"What I want is to get these stories out in an entertaining form but in a way that keeps the real history, not the stereotypical history that we've heard that come from history books read by kids and seen in Hollywood movies.

   "I want real stories but I do fictionalize to enhance the real stories while staying culturally and historically accurate but in a way that the general public enjoys reading them. That's one of the ways that I feel we can use to preserve our history, our legacy and our culture."

   The authors who contributed to Touch My Tears: Tales from the Trail of Tears are Marilou Awiakta and Beverly Bringle, Dianna Street, James Masters, Ramona Choate Schrader, Francine Locke Bray, Leslie Widener, Curtis Pugh, Jerry Colby, Benjamin Zeller, Sarah Elisabeth Sawyer and Lynda Kay Sawyer. Leslie Widener was the primary illustrator.

   Sawyer says she recently sent the authors their copies and told them, with great thanks, "that their part is now finished and now I'll put it in as many readers' hands as I can. That's the goal for me."

   In addition to the authors, Sawyer is grateful for the assistance of the Choctaw Nation, which she says, "was a huge supporter from the start."

   She goes on to say Dr. Ian Thompson, director of the Choctaw Nation Historic Preservation Department, was incredibly instrumental in her research. "He was a great asset," she says. "We just bombarded him with questions. He was amazing."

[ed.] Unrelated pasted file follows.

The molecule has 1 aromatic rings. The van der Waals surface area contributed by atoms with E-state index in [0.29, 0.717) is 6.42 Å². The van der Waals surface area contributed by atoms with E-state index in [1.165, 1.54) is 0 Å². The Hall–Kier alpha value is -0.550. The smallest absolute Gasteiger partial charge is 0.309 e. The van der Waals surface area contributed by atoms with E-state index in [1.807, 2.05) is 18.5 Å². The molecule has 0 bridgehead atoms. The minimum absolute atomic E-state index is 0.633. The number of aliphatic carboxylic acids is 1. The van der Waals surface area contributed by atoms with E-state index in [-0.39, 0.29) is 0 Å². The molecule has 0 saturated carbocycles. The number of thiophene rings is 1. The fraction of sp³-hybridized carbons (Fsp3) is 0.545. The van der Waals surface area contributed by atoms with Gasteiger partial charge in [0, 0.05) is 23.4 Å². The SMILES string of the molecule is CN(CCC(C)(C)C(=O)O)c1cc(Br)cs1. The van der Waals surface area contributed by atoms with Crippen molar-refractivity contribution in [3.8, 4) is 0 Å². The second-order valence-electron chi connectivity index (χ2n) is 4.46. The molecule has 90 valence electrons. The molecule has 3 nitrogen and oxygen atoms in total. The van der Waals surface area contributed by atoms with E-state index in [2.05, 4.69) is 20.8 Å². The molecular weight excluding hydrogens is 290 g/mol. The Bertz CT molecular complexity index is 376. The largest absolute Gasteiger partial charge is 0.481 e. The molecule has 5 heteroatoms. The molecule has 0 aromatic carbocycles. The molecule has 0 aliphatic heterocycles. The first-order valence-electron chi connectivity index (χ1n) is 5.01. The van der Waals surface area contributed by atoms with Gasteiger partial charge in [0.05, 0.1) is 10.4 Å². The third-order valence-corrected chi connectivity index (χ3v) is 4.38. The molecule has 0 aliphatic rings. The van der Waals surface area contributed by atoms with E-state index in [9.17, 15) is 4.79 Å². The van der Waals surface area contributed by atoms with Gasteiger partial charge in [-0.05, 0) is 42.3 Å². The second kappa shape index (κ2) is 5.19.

Also, Sawyer would like to acknowledge Assistant Chief Gary Batton for his support and letter of recommendation to the NMAI, as well as Ryan Spring from Historic Preservation, Lillie Roberts from the School of Choctaw Language, and Choctaw artist and history aficionado Presley Byington for their involvement with checking for cultural and historical accuracy.

   "I really love all the work that the authors put into this. It wouldn't have happened without them and without the support of those in the Choctaw Nation."

   Sawyer also gives much credit to her mother, Lynda Kay Sawyer, for her vital role in the book project. "It would have never left the ground and be what it is without [her] support and wisdom," she says. "She encouraged me to apply for the NMAI program, went to [Washington] D.C. with me to help research the Removal, carried the heavy load in preparing for and operating the writing workshop, and helped tremendously with editing and researching for the book itself. She also took the stunning front cover photo of my brother."

   Sawyer will be donating a portion of all the sales of the book to the Choctaw Nation scholarship fund. "Donating to the scholarship fund is just something I wanted to do as a way to give back. We are also donating 20 copies to educational facilities."

   Touch My Tears: Tales from the Trail of Tears is availabe online from major retailers including and, among others, in both print and eBook formats. Signed copies of the book are also now available from the Choctaw Store, both online at, and in the store at the Choctaw Travel Information Center, located just south of Colbert on Highway 69/75.

   Upcoming book signings by Sawyer will be at the Artist Bazaar at the Choctaw Nation headquarters in Durant on May 5, and the Trail of Tears Commemorative Walk at Wheelock on May 17.

   For more information on Touch My Tears: Tales from the Trail of Tears or to follow the work of Sawyer, visit her website at


This article and others came from the Choctaw Nation Biskinik. To see more history please refer to the following sites.